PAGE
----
Every company leader has an entrepreneurial streak by his very nature, but in Mr. Mehmet Sepil’s case, this would be an understatement. Aside from having the derring-do to enter into a war zone, he was the first person to set up an oil company in Iraq – a Turkish one to boot – with Genel Energy in 2002. Add to this that relations between Turkey and his adopted region were anything but cordial at the time, and one can agree with Mr. Sepil when he asserts that he ‘‘helped mend Turkish-Kurd relations,’’ with Genel acting as the symbolic olive branch. As Mr. Sepil is keen to point out, he and his company have sparked a new era for business and wider harmony between the two governments.
Conditions weren’t overly conducive to doing business either: With telecommunications and transport in a primitive state, there were obstacles aplenty. It’s safe to say the risk has paid off. The KRG* accepted the olive branch extended its way, and returned it: Genel was rewarded for its enterprising spirit with the potential billion-barrel Taq Taq oil field offering, from the very first year. ‘‘The advantages to being an early-adopter,’’ in Mr. Sepil’s words. This proved to be the tip of the iceberg: From those humble beginnings, Genel has added six additional production fields to its portfolio – five of which have produced discoveries – making it the biggest oil producer in Kurdistan.
The recent merger, that was secured with British company Valleres in 2011 – and the subsequent listing on the London Stock Exchange – has propelled Genel to international attention. Though this shifts the company identity to an Anglo-Turkish one, it takes nothing away from its strong Turkish brand. Despite the merger, it remains the only independent Turkish oil and gas company with its level of assets in Kurdistan. This was a real coup for such a young company, and was deserved recognition for Genel’s staggering progress in little over a decade in Kurdistan.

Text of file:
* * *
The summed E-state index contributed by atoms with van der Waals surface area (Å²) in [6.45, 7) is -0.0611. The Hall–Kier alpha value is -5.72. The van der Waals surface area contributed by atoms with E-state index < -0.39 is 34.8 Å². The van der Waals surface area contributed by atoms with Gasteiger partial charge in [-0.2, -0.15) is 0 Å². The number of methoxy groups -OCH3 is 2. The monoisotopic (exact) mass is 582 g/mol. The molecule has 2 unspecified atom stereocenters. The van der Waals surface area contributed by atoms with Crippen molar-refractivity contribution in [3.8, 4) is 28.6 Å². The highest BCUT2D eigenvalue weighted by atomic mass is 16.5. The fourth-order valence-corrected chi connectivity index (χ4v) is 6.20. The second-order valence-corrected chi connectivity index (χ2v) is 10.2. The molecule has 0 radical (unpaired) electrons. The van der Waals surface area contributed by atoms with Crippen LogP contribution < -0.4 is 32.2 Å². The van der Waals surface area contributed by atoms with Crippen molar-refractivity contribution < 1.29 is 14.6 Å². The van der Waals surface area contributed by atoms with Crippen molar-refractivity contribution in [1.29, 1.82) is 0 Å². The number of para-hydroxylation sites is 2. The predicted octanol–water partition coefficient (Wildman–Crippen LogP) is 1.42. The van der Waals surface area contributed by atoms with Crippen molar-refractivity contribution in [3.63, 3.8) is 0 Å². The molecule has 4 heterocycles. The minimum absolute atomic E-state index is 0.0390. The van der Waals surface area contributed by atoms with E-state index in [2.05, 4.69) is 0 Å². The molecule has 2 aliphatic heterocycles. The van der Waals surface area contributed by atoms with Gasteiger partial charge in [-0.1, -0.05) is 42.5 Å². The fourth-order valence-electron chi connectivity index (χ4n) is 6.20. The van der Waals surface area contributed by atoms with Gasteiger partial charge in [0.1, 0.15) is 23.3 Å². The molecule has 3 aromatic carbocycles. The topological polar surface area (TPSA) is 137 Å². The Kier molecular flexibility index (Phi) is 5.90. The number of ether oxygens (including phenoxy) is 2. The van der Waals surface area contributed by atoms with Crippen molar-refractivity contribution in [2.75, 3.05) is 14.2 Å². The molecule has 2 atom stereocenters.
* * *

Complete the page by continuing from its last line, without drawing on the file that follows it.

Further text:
All the more so when you consider Mr. Sepil’s background. A born and bred ‘‘jack of all trades’’ entrepreneur, he’s proven that a lack of technical expertise can be compensated for with enterprising spirit and initiative. Having worked on construction projects in the region in the late ’90s, Mr. Sepil identified both a niche in the market and the societal conditions to exploit it, and penciled in a quick return. Good judgment, prescience, call it what you will: Mr. Sepil and Genel have proven a success story against all odds.
Though its horizons are broadening, with interesting opportunities in gas, for example, Kurdistan is ‘‘a book that will never close’’ for Genel, in the words of Mr. Sepil. It’s where the story started and an attachment has been built with the region and people as Turkish-Kurd relations have steadily normalized. Mr. Sepil now feels so ingrained in Kurdistan that he’s widened the company’s interests beyond business and into the community. It has just donated $20 million to the American University of Iraq in Sulaymaniyah.
If oil is the main driver of the Kurdish economy, then Genel is sitting firmly behind the steering wheel. The bridges are mended, and Genel counts on driving smoothly over them.